This is a sponsored column by attorneys John Berry and Kimberly Berry of Berry & Berry, PLLC, an employment and labor law firm located in Northern Virginia that specializes in federal employee, security clearance, retirement and private sector employee matters.
By John V. Berry, Esq.
We have represented both employees and employers in connection with employment investigations. This article talks about the issues involved when an employer conducts an investigation in the workplace. Employers conduct workplace investigations into employee complaints generally because they can face legal consequences if they do not do so.
As an example, if an individual alleges sex harassment or discrimination at work and the claims are not investigated, an employer can be more readily held liable by employees. The same type of investigation is necessary when dealing with claims of whistleblowing or other alleged inappropriate conduct at work.
What Happens During a Workplace Investigation
Usually, in most employment investigations, the employer will usually hire an outside law firm (or occasionally use internal counsel) to conduct an employment investigation and will act as the investigator.
Once the investigator is appointed, they will start their investigation. Keep in mind that the employer’s goal in these investigations is to minimize liability for the employer.
While an investigator may find an individual employee at fault, the investigator ultimately wants to find and document that no fault on the part of an employer occurred.
The following steps usually take place in an employer investigation:
- The investigator reviews the complaint and plans for a thorough investigation;
- The investigator interviews the complainant or complainants;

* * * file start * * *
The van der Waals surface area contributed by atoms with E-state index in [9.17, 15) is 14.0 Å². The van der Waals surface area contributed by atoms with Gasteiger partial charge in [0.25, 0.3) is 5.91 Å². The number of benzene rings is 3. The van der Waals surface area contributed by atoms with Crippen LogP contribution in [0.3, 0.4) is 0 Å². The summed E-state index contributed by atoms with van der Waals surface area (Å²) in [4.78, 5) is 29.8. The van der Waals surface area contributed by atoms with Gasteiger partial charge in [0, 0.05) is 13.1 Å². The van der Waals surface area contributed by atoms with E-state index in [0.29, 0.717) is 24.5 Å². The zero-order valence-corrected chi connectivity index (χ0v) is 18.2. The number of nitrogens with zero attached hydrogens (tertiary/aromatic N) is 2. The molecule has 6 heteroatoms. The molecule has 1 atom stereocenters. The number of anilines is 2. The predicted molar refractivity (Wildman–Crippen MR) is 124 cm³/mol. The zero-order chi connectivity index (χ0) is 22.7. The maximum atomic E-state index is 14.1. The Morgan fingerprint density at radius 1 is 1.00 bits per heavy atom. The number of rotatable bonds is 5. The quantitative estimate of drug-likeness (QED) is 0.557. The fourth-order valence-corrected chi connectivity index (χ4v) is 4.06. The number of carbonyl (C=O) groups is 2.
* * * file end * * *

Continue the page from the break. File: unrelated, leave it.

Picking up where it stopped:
- The investigator interviews the employees with knowledge of the issues in the complaint;
- The investigator interviews the accused employee or employees;
- The investigator conducts follow-up interviews of any witnesses as needed;
- The investigator reviews any relevant documentation, emails or other evidence involving the complaint;
- The investigator issues a final report with recommendations to an employer.
Results of Workplace Investigation
Once the employer’s investigation is over, the results can vary. A report is usually prepared, along with recommendations on actions to be potentially taken.
The investigation can result in the termination or other discipline for an accused employee. The investigation can also vindicate the accused employee.
An employer must be careful in avoiding retaliation against a complaining employee, even when their complaint is found to not be justified.
Each investigation is different, and different employers vary in how they handle workplace investigations. The proper handling of an employment investigation can protect employees in the workplace and also reduce employer liability.
If an employee or employer needs assistance with an employment investigation or other issue, please contact our office at 703-668-0070 or at our website to schedule a consultation. Please also visit and like us on Facebook or connect with us on Twitter.